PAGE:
Nevertheless, I was also psyched to get back to bouldering. I missed the creative and more playful aspect of solving a problem rather than fighting my way up through (more or less) obvious moves I already did individually. Yes, I know I could also try harder routes to resolve that problem but that would also require a whole lot of endurance which I don’t have at the time, but I might work on that eventually… Anyway, I only had two weeks left to transfer back to bouldering and plastic before the World Championships in Munich. The Olympic Park is always a fantastic venue with a great crowd and I was really excited to compete in my first World Championships. First day it was the male qualifiers and we got a first impression of the wall and the very cool looking boulders. Unfortunately nobody of our team made it to the next round. Next day it was our turn and I was really psyched to climb. Sadly it didn’t seem to be my day. I ran out of time on my best attempt on the first problem and I felt really weak on some of the more powerful problems, including a dyno I initially thought was supposed to suit me well. Standing in front of the last problem, I knew I had to do it fast to not end up with a VERY poor result. Thankfully the rather balancy moves over volumes felt more solid than I’d expected and I was happy to get at least one top in two tries, which made me end up on place 33.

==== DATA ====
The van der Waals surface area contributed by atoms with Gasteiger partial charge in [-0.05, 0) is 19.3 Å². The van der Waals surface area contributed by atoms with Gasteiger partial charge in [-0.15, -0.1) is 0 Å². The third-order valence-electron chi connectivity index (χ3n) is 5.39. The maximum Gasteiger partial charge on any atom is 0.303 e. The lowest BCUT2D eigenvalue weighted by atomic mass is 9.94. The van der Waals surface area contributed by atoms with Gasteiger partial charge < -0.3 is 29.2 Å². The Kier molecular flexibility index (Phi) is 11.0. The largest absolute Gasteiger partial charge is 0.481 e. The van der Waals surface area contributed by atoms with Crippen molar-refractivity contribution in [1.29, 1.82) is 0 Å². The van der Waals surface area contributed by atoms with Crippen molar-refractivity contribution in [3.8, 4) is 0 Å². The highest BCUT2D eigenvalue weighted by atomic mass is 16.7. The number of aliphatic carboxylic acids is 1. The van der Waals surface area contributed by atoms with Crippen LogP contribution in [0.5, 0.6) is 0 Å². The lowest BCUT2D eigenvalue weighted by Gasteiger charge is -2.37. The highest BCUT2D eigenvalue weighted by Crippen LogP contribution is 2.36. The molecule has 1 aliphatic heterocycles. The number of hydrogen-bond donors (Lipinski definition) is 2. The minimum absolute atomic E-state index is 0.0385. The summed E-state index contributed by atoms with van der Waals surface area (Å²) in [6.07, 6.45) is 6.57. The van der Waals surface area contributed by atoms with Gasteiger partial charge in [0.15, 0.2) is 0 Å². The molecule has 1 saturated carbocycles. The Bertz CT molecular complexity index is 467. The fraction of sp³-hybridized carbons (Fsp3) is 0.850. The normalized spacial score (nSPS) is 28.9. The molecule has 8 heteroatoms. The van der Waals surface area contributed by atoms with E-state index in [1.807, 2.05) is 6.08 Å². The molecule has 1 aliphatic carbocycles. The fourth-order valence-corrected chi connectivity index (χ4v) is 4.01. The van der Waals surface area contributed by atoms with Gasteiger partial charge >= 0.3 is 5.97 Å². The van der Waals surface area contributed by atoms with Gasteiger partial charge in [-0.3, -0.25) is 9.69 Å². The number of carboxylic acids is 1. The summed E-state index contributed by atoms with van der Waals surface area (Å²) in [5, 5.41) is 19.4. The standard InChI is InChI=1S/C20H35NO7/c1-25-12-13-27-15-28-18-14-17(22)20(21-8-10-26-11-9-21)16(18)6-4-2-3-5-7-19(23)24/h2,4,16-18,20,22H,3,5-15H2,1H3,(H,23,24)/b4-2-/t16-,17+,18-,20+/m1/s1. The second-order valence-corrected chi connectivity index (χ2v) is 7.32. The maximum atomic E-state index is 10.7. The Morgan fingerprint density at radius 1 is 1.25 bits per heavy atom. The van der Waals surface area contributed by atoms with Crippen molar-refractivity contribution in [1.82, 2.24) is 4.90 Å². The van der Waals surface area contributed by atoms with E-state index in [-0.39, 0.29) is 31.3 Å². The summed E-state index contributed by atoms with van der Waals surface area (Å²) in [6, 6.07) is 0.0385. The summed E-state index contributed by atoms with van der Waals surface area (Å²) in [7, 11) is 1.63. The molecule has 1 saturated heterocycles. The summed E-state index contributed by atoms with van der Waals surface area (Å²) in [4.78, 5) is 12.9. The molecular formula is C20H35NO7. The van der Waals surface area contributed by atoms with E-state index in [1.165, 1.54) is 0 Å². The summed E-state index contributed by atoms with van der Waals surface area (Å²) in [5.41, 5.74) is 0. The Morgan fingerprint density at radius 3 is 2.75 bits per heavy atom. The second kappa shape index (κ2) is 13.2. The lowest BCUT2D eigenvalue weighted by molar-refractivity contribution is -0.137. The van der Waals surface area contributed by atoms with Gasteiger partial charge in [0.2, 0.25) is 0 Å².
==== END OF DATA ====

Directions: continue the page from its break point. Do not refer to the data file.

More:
Looking back, three weeks of rope climbing probably wasn’t the ideal preparation for this competition but I’ll never know how it had turned out otherwise. All in all, I had a great time and I guess that’s what counts in the end. Of course I’m a bit disappointed because I know I could’ve done better but it was great to be part of this fantastic event and I also improved quite a bit compared to last year. Right now, I’m glad that the pressure is over and I can focus more on rock, maybe even clipping some quickdraws… ;) Petra put on a great performance and was very close on making finals but in the end missed it by just one try. Finals were amazing to watch and probably even more amazing to climb, the boulders looked great and the crowd was simply overwhelming. It all came down to the very last problem where Jule Wurm and Adam Ondra finally took the win, congratulations! Plus I’m really happy for Alex Puccio and Jernej Kruder who both got 2nd, they looked super strong and for Jernej it was his first podium ever, what an effort! Watching the finals was truly inspiring and it is my biggest dream to once be up there myself. Overall, this was one of the best competitions I’ve ever attended, the organisation was completely flawless, the route setting was fantastic and I could hardly imagine a better crowd or a more perfect venue, I really hope to be there again next year!